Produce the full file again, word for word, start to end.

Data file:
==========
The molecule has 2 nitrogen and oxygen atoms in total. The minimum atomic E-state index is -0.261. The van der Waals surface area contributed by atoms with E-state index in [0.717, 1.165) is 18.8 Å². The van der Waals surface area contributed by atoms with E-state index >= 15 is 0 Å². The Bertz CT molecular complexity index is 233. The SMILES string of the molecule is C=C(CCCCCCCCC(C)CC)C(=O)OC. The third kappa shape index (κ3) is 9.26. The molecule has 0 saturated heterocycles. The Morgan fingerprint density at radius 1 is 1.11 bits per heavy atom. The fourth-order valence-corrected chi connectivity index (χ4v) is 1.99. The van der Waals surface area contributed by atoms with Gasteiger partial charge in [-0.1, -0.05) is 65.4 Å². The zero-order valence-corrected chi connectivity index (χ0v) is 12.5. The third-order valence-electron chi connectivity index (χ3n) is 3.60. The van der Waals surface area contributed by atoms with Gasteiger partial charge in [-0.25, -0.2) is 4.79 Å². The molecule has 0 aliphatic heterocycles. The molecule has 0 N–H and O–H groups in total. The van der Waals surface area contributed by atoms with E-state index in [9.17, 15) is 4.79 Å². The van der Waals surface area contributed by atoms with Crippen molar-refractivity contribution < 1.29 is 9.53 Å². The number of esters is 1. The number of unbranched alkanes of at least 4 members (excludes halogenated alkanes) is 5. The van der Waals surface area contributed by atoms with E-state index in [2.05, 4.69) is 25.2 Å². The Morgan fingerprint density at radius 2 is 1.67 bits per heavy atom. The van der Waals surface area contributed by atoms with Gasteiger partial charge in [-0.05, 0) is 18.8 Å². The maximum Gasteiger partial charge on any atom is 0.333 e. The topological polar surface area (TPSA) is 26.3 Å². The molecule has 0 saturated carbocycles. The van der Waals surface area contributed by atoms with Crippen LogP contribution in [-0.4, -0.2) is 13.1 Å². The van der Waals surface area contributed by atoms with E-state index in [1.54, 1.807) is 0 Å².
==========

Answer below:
The molecule has 2 nitrogen and oxygen atoms in total. The minimum atomic E-state index is -0.261. The van der Waals surface area contributed by atoms with E-state index in [0.717, 1.165) is 18.8 Å². The van der Waals surface area contributed by atoms with E-state index >= 15 is 0 Å². The Bertz CT molecular complexity index is 233. The SMILES string of the molecule is C=C(CCCCCCCCC(C)CC)C(=O)OC. The third kappa shape index (κ3) is 9.26. The molecule has 0 saturated heterocycles. The Morgan fingerprint density at radius 1 is 1.11 bits per heavy atom. The fourth-order valence-corrected chi connectivity index (χ4v) is 1.99. The van der Waals surface area contributed by atoms with Gasteiger partial charge in [-0.1, -0.05) is 65.4 Å². The zero-order valence-corrected chi connectivity index (χ0v) is 12.5. The third-order valence-electron chi connectivity index (χ3n) is 3.60. The van der Waals surface area contributed by atoms with Gasteiger partial charge in [-0.25, -0.2) is 4.79 Å². The molecule has 0 aliphatic heterocycles. The molecule has 0 N–H and O–H groups in total. The van der Waals surface area contributed by atoms with E-state index in [9.17, 15) is 4.79 Å². The van der Waals surface area contributed by atoms with Crippen molar-refractivity contribution < 1.29 is 9.53 Å². The number of esters is 1. The number of unbranched alkanes of at least 4 members (excludes halogenated alkanes) is 5. The van der Waals surface area contributed by atoms with E-state index in [2.05, 4.69) is 25.2 Å². The Morgan fingerprint density at radius 2 is 1.67 bits per heavy atom. The van der Waals surface area contributed by atoms with Gasteiger partial charge in [-0.05, 0) is 18.8 Å². The maximum Gasteiger partial charge on any atom is 0.333 e. The topological polar surface area (TPSA) is 26.3 Å². The molecule has 0 saturated carbocycles. The van der Waals surface area contributed by atoms with Crippen LogP contribution in [-0.4, -0.2) is 13.1 Å². The van der Waals surface area contributed by atoms with E-state index in [1.54, 1.807) is 0 Å².